The scientists obtained similar results in mouse models of BRCA-mutant cancers.

They note that ALC1’s role in DNA-damage repair appears to be relatively dispensable when other DNA-repair mechanisms are intact, as they usually would be in non-cancerous cells. Thus, according to the researchers, adding ALC1 inhibitor drugs — though these have yet to be developed by pharma companies — may someday prove to be a good strategy for boosting the power of PARP inhibitors to help cancer patients.

Other co-authors of the study were Yeqiao Zhou, Zhendong Cao, Peter Deraska, Moniher Deb, Eri Arai, Weihua Li, Yue Shao, Laura Puentes, Yiwen Li, Sonali Patankar, Robert Mach, and Robert Faryabi.

The research was supported by the National Institutes of Health, the Penn Center for Genome Integrity, the Basser Center for BRCA, The Michele and Kevah Konner Award, a V Foundation Team Convergence Award, and a Gray Foundation Team Science Award.

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Penn Medicine is one of the world’s leading academic medical centers, dedicated to the related missions of medical education, biomedical research, and excellence in patient care. Penn Medicine consists of the Raymond and Ruth Perelman School of Medicine at the University of Pennsylvania (founded in 1765 as the nation’s first medical school) and the University of Pennsylvania Health System, which together form a $8.9 billion enterprise.

The Perelman School of Medicine has been ranked among the top medical schools in the United States for more than 20 years, according to U.S. News & World Report's survey of research-oriented medical schools. The School is consistently among the nation's top recipients of funding from the National Institutes of Health, with $496 million awarded in the 2020 fiscal year.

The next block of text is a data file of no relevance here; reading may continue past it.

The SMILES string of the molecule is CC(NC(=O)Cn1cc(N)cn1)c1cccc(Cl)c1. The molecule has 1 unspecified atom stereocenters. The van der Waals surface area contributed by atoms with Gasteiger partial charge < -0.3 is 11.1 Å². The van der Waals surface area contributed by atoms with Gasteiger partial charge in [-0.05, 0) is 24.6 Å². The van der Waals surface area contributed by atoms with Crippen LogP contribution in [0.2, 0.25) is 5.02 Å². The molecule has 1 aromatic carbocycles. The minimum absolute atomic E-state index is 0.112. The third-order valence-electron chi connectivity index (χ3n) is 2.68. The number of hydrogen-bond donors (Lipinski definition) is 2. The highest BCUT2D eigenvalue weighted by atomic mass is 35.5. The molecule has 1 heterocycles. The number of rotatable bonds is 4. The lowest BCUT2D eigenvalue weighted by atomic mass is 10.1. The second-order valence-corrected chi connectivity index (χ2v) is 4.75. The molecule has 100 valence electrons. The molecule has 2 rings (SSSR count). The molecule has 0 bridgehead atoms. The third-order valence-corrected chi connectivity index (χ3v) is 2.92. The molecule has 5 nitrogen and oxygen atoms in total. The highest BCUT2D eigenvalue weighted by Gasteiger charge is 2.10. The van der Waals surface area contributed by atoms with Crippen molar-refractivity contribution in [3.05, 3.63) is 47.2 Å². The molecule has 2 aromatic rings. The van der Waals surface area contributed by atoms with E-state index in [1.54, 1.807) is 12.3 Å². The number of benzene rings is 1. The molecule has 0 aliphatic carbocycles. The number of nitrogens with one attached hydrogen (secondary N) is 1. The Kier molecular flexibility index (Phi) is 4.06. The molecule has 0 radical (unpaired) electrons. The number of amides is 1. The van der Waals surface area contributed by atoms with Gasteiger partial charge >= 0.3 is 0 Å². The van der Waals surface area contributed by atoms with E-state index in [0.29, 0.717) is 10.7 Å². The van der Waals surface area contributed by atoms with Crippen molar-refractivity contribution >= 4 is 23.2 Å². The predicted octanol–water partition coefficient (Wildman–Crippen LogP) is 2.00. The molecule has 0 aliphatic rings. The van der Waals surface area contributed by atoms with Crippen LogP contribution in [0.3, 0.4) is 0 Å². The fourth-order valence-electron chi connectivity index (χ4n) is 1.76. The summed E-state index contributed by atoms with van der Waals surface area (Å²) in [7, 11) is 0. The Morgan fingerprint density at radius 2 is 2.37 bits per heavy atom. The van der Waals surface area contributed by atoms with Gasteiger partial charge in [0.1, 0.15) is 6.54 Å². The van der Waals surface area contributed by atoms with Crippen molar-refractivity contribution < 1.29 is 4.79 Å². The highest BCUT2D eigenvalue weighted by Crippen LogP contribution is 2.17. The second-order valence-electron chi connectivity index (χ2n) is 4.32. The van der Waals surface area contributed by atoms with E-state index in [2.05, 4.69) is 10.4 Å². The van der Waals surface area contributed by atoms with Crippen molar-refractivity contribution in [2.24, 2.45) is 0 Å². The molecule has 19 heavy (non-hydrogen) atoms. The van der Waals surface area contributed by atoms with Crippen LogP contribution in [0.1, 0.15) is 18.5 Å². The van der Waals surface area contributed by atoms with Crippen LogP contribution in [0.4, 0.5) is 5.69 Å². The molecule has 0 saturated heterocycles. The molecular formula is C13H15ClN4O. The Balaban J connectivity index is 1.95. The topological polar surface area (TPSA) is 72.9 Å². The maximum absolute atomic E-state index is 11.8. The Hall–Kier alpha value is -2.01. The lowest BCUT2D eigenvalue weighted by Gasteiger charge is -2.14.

The University of Pennsylvania Health System’s patient care facilities include: the Hospital of the University of Pennsylvania and Penn Presbyterian Medical Center—which are recognized as one of the nation’s top “Honor Roll” hospitals by U.S. News & World Report—Chester County Hospital; Lancaster General Health; Penn Medicine Princeton Health; and Pennsylvania Hospital, the nation’s first hospital, founded in 1751. Additional facilities and enterprises include Good Shepherd Penn Partners, Penn Medicine at Home, Lancaster Behavioral Health Hospital, and Princeton House Behavioral Health, among others.

Penn Medicine is powered by a talented and dedicated workforce of more than 44,000 people. The organization also has alliances with top community health systems across both Southeastern Pennsylvania and Southern New Jersey, creating more options for patients no matter where they live.

Penn Medicine is committed to improving lives and health through a variety of community-based programs and activities. In fiscal year 2020, Penn Medicine provided more than $563 million to benefit our community.